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Everything you need to know about the Apple T2 chip

Personal data protection and cybersecurity have always gone hand in hand with Apple’s product philosophy. If you have a Mac computer released in 2018 or later, chances are it has Apple’s T2 chip inside. The T2 chip is a second-generation security chip developed by Apple. Like its predecessor, the T1 chip, the Apple T2 security chip has advanced features for its new Mac models, such as encrypted storage, secure boot capabilities, and other perks like security for Touch ID data.

Everything you need to know about the Apple T2 chip

What is a T2 chip?

Think of the T2 chip as a computer inside your Mac computer. In other words, Apple has reinvented the wheel by making their T2 series chips as hardware instead of software-based security measures that lacked security while handling some operations. As a custom security silicon, Apple’s T2 security chip is used only for Mac devices and does what it promises. It keeps your data more secure. Moreover, it takes some of the load off the CPU’s shoulders by enhancing Mac’s overall performance, including the SSD controller, audio controller, and image signal processor. Yes, that makes your Mac much faster.

How does the T2 chip work?

The Apple T2 security chip operates independently because it is equipped with a Secure Enclave Coprocessor. The hardware is isolated from the Intel processor and operating system. That way, the chip handles various operations separately. Being responsible for managing the boot processes on Mac machines, T2 ensures that only trusted software can run. If it detects any software signed with an untrusted certificate, the boot process is stopped to prevent it from running.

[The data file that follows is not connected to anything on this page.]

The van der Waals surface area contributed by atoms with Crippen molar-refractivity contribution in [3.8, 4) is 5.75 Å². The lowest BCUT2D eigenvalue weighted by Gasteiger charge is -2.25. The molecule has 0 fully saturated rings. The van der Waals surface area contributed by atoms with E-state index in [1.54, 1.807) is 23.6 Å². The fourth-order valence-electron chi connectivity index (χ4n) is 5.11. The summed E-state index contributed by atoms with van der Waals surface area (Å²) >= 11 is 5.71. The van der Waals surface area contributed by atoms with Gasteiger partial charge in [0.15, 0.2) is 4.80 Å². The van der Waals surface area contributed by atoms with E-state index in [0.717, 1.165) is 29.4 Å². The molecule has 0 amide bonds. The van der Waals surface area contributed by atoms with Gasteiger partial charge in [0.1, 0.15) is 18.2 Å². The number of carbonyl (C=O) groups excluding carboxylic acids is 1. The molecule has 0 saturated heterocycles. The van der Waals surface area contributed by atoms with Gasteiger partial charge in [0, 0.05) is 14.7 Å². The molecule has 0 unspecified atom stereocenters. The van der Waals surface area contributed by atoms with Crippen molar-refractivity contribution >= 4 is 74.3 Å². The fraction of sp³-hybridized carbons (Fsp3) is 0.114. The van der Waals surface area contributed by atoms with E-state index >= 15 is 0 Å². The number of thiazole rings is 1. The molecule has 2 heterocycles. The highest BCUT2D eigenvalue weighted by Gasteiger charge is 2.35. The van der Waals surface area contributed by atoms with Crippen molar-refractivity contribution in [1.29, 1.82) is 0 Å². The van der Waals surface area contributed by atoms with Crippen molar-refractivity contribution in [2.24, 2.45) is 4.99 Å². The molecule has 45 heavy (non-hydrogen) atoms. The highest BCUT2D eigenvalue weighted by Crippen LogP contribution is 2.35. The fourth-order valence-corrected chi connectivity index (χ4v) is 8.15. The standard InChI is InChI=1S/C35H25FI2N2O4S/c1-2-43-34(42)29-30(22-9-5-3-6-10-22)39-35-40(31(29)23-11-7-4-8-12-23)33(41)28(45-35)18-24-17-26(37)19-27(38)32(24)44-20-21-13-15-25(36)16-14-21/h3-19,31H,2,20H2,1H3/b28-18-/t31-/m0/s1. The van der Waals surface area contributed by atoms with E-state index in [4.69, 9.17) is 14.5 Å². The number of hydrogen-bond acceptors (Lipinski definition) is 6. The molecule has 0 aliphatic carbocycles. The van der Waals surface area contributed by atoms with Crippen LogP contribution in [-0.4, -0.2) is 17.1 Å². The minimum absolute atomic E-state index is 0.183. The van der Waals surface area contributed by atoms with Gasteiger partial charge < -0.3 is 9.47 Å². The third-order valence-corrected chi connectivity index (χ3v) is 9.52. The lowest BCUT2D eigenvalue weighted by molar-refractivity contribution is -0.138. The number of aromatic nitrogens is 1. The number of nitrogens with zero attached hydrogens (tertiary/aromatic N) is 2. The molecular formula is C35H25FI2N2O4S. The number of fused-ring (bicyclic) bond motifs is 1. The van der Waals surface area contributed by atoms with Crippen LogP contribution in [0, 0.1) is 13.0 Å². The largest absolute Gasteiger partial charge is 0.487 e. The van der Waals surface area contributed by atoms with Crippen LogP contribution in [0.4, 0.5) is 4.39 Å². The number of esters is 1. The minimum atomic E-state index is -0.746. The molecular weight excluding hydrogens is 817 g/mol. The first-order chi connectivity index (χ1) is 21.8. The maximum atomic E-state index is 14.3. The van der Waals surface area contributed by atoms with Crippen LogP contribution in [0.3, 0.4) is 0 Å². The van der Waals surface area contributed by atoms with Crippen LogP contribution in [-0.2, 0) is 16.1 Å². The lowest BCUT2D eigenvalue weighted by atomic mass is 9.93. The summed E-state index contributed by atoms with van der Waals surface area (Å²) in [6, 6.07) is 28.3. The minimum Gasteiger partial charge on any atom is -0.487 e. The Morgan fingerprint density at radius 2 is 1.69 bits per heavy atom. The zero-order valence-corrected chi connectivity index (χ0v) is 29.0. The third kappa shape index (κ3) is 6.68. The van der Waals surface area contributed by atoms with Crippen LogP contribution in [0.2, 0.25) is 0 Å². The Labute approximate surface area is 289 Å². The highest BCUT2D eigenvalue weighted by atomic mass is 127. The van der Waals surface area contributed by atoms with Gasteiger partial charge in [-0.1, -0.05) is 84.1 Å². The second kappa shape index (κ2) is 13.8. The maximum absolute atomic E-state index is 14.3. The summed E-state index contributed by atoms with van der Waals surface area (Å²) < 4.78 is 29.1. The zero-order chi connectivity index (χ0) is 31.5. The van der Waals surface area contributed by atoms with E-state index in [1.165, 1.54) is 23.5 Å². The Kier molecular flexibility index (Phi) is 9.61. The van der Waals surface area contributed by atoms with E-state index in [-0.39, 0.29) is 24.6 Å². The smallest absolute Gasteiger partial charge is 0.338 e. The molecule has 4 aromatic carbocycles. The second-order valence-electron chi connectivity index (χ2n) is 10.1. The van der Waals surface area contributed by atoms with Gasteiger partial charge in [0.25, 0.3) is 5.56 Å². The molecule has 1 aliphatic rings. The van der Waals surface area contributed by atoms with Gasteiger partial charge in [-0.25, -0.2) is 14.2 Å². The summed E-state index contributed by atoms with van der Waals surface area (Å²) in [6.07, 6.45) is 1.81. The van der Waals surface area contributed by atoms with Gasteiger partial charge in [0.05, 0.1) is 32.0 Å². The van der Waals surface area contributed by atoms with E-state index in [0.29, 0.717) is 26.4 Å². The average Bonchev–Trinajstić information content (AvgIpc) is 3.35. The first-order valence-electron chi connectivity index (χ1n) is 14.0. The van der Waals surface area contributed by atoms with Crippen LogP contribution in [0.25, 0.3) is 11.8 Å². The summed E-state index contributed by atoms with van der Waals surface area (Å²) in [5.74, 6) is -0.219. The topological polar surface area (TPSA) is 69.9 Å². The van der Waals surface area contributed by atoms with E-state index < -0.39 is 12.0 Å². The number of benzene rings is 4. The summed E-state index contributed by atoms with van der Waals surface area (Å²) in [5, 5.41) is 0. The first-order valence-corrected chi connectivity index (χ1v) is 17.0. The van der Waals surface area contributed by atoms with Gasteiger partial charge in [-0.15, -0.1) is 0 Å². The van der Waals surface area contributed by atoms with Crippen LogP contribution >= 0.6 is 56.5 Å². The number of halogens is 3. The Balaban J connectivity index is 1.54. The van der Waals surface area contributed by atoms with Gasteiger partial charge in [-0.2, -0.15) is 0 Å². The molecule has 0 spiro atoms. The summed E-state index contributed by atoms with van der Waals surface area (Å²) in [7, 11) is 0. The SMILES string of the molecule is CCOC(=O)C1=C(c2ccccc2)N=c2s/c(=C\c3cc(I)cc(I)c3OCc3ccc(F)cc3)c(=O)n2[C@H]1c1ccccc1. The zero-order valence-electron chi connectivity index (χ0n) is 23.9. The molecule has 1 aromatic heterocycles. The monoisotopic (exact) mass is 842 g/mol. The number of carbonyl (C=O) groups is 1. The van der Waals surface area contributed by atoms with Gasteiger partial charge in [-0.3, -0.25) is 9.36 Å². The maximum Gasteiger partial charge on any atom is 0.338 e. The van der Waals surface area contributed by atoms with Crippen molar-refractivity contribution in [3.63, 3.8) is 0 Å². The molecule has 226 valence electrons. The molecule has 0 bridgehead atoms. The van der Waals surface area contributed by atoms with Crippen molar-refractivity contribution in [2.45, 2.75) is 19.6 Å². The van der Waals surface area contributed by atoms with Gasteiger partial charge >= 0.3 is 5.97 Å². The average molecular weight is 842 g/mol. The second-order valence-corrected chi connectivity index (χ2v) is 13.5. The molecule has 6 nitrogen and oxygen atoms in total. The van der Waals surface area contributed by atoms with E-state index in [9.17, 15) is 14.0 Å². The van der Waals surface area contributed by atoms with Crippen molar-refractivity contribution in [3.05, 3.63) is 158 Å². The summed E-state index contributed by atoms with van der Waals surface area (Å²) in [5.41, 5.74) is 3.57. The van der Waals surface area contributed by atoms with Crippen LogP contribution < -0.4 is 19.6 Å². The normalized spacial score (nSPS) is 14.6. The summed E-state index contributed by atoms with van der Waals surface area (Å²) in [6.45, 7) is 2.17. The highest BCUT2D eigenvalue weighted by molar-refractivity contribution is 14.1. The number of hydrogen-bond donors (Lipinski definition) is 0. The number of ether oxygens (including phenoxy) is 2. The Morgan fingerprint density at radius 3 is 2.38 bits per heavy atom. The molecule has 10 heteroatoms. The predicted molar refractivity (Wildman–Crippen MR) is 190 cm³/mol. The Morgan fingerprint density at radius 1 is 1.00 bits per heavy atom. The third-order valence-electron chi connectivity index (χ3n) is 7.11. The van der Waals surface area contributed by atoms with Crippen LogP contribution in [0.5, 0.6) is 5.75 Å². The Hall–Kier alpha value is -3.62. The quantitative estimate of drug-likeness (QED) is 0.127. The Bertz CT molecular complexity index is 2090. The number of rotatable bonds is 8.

Besides hardware-level encryption capabilities, T2 has a hardware-accelerated AES engine responsible for data encryption and decryption on the device’s internal storage. In human language, this engine provides additional protection for sensitive data and prevents unauthorized access to the data. In conjunction with the Secure Enclave coprocessor, the T2 chip handles Touch ID sensor operations, storing and protecting the user’s fingerprint data.

When did Apple launch the T2 security chip?

Apple fixed its predecessor’s T1 chip security vulnerabilities and in 2017, introduced its T2 security chip with the iMac Pro models. Soon the Mac Mini, MacBook Pro, and MacBook Air models followed. The new T2 chip provides additional security for new and upcoming Mac models because better encryption protects its users from cybersecurity threats like malware.

How does a T2 chip increase your security?

Apple used multiple hardware controllers to assemble the T2 chip into one silicon piece. This not only enhances security, but makes your Mac perform better. The T2 security chip can increase your computer security and overall performance in several ways.

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    Secure boot process: The watchful eye of the T2 security chip ensures that everything happening in your computer’s boot process is Apple verified, including firmware and macOS kernel extensions. That means secure boot only works with Apple-verified codes, leaving no space for hackers to squeeze in malicious code. Only one exception applies to the bootloader, allowing it to run Windows 10 and 11 on your Mac device. Still, unfortunately, you can’t boot from Linux in Boot Camp or any other external drive.